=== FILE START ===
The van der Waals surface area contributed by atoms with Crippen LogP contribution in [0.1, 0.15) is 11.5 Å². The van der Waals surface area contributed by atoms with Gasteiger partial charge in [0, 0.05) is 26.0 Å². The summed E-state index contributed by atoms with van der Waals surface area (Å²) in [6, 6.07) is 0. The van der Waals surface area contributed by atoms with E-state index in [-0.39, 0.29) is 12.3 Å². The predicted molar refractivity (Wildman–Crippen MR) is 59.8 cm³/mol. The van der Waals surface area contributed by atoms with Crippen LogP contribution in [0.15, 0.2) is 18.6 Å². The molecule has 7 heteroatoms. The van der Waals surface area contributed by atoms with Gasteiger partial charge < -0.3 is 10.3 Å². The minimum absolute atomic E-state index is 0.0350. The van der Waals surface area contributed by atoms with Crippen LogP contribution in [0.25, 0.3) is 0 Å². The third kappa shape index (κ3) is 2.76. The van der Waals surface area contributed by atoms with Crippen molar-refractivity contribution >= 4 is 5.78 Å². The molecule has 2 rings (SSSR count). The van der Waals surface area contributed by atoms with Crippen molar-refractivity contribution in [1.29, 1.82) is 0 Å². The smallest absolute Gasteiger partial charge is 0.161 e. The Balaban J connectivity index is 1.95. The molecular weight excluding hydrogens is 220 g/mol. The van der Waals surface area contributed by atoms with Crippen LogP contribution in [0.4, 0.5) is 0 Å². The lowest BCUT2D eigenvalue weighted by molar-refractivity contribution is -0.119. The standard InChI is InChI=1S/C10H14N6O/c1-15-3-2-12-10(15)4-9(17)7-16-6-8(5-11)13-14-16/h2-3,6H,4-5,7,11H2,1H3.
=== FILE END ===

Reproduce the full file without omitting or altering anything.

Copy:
The van der Waals surface area contributed by atoms with Crippen LogP contribution in [0.1, 0.15) is 11.5 Å². The van der Waals surface area contributed by atoms with Gasteiger partial charge in [0, 0.05) is 26.0 Å². The summed E-state index contributed by atoms with van der Waals surface area (Å²) in [6, 6.07) is 0. The van der Waals surface area contributed by atoms with E-state index in [-0.39, 0.29) is 12.3 Å². The predicted molar refractivity (Wildman–Crippen MR) is 59.8 cm³/mol. The van der Waals surface area contributed by atoms with Crippen LogP contribution in [0.15, 0.2) is 18.6 Å². The molecule has 7 heteroatoms. The van der Waals surface area contributed by atoms with Gasteiger partial charge < -0.3 is 10.3 Å². The minimum absolute atomic E-state index is 0.0350. The van der Waals surface area contributed by atoms with Crippen LogP contribution in [0.25, 0.3) is 0 Å². The third kappa shape index (κ3) is 2.76. The van der Waals surface area contributed by atoms with Crippen molar-refractivity contribution >= 4 is 5.78 Å². The molecule has 2 rings (SSSR count). The van der Waals surface area contributed by atoms with Crippen molar-refractivity contribution in [1.29, 1.82) is 0 Å². The smallest absolute Gasteiger partial charge is 0.161 e. The Balaban J connectivity index is 1.95. The molecular weight excluding hydrogens is 220 g/mol. The van der Waals surface area contributed by atoms with Crippen LogP contribution in [0.4, 0.5) is 0 Å². The lowest BCUT2D eigenvalue weighted by molar-refractivity contribution is -0.119. The standard InChI is InChI=1S/C10H14N6O/c1-15-3-2-12-10(15)4-9(17)7-16-6-8(5-11)13-14-16/h2-3,6H,4-5,7,11H2,1H3.